- Video Games
- About Us
When many of us gamers hear about a video game coming that’s based off a licensed property, we may initially dismiss it or expect mediocre at best results, but that’s far from the case with Batman Arkham Asylum. This is one of the few times in gaming where you can tell the licensed game was built by true fans with love and knowledge of the source material, and simply not a thrown on gimmick to sell extra copies.
The basic premise of the game is that Batman has caught The Joker after one of his plans seemingly goes awry. Batman then delivers The Joker to the psychiatric hospital named Arkham Asylum, once on the island The Joker takes control of the facility and reveals to Batman that was his plan all along. With Batman trapped on the island with hundreds of thugs and several super-villains the player takes control of Batman and must stop The Joker’s plan. From there the story goes fairly deeper and starts to incorporate other super-villains as well.
The gameplay is broken into different segments. When you’re fighting unarmed thugs the game is a brawler, at times the fighting system can feel a bit too automatic, as if you’re watching Batman fight instead of fighting yourself. This problem mainly rises when you’re fighting two or three guys. Once you start fighting bigger groups of unarmed thugs, which is about 8 to sometimes over 12 enemies at once, the combat system feels a lot more fun and reactive. When you’re going against armed thugs the game is much more stealth dependent and it feels as if you’re a predator stalking its prey. During these segments the game turns from simple brawler to a exercise in tactical awareness, even more so in the later levels where the numbers enemies is higher and you have more gadgets, so therefore more ways, to take them out. This aspect of gameplay is probably its strongest, hunting several armed enemies at once who can kill you in seconds is intense and actually makes it feels like you are “The Bat”.
There are also a few instances where you’ll be trapped be in a room and must make quick decisions on how to save hostages and/or yourself, these moments are also intense, but a couple seemed more trial and error to figure out rather than a smart way to escape. There are also plenty of boss battles, some are creative and fun, but most are somewhat repetitive. They usually come down to you memorizing the pattern a boss is doing then striking at the appropriate time. That method of boss battle is sadly standard in gaming, but with the rest of the game being fairly deep and creative, it is a shame that majority of the boss battles couldn’t be too. This problem is further highlighted in the final fight, which leads to a slightly anticlimactic ending.
There are times when platforming becomes important, like when you are trying to traverse certain areas while there’s something hazardous, like electricity or poison below you. The way Batman gets new gadgets and uses them to access new areas of the environment feels very Metroid and helps the old areas from becoming stale, by offering new routes. There is also an upgrade system to the game, but it feels unneeded. With so many different styles of gameplay going on and an interesting story, there’s no need to put in a upgrade system. It feels too “gamey” and doesn’t go with the logical progression that the rest of the game follows, believe it or not developers “RPG elements” aren’t necessary for every game. We don’t need a carrot dangling in front of us to help motivate us to complete the game, the game being good is already doing that.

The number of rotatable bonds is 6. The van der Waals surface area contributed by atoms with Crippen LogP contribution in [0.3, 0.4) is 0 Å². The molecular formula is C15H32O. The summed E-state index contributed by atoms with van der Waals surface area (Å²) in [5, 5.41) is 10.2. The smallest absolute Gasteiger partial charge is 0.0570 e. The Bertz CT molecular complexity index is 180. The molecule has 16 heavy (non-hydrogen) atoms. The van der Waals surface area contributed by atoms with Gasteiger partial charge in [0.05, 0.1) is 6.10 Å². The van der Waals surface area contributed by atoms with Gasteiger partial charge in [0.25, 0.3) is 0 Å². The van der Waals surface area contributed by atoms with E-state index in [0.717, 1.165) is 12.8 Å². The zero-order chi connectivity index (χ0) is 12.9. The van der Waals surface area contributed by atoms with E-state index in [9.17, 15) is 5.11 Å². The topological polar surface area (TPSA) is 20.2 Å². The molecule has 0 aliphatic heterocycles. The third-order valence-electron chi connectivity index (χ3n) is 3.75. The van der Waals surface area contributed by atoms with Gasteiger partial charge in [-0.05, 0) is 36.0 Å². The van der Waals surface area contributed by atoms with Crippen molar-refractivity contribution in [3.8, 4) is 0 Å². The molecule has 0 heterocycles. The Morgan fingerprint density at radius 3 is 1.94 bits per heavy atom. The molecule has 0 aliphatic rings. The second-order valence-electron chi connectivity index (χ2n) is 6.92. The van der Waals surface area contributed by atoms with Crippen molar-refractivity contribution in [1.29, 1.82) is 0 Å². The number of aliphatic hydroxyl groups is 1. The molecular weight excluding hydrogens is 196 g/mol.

Fans of the Batman: Animated Series from the 90’s will be happy to hear that most of the voice actors have returned. Much like that cartoon, the video game’s voice acting is top-notch. There is a notable exception though, for some reason Killer Croc sounds like Adam Sandler in Little Nicky. Also, The Riddler can be slightly annoying. Other than those two, everyone gives a great performance, in The Joker’s case his facial modeling and animation doesn’t really keep up with Mark Hamill’s voice acting, it does a good enough job, but not a great one.
From a technical standpoint the game looks, sounds, and runs well. There’s nothing to complain about, but it’s not setting any benchmarks either. The level design is great though, it makes the game feel very similar to Bioshock. Both games did a great job making you feel like you’re in one giant cohesive environment. It never feels like you go from one level to another, the entire game seems like one level. There are also psychiatric interviews of the super-villains that you can collect and listen to as you play the game, which are similar to the audio journals of Bioshock, but far more interesting.
Much like Bioshock the game is very narrative and event driven, which might cause many gamers to be satisfied with playing the campaign only once. This game is definitely quality over quantity; the campaign lasts about 9 to 11 hours, which might be a sweet spot to some or too short for others to spend $60 on. There’s also a challenge mode, which takes situations out of the game and gives you a score for completing them efficiently. The game modes there are either brawl with unarmed thugs or use your predator skills to swiftly takeout-armed enemies.
Batman: Arkham Asylum will probably be most Batman fans wet dream, it goes deep into the Batman lore while still maintaining varied and majority fun gameplay. Even if you’re not a Batman fan the game is worth experiencing, since it’s fairly rare for a game to actually have an interesting story and challenge you strategically. To say Batman: Arkham Asylum is merely the best comic book licensed game would be selling it short, it’s quite easily the best comic book licensed and superhero game so far.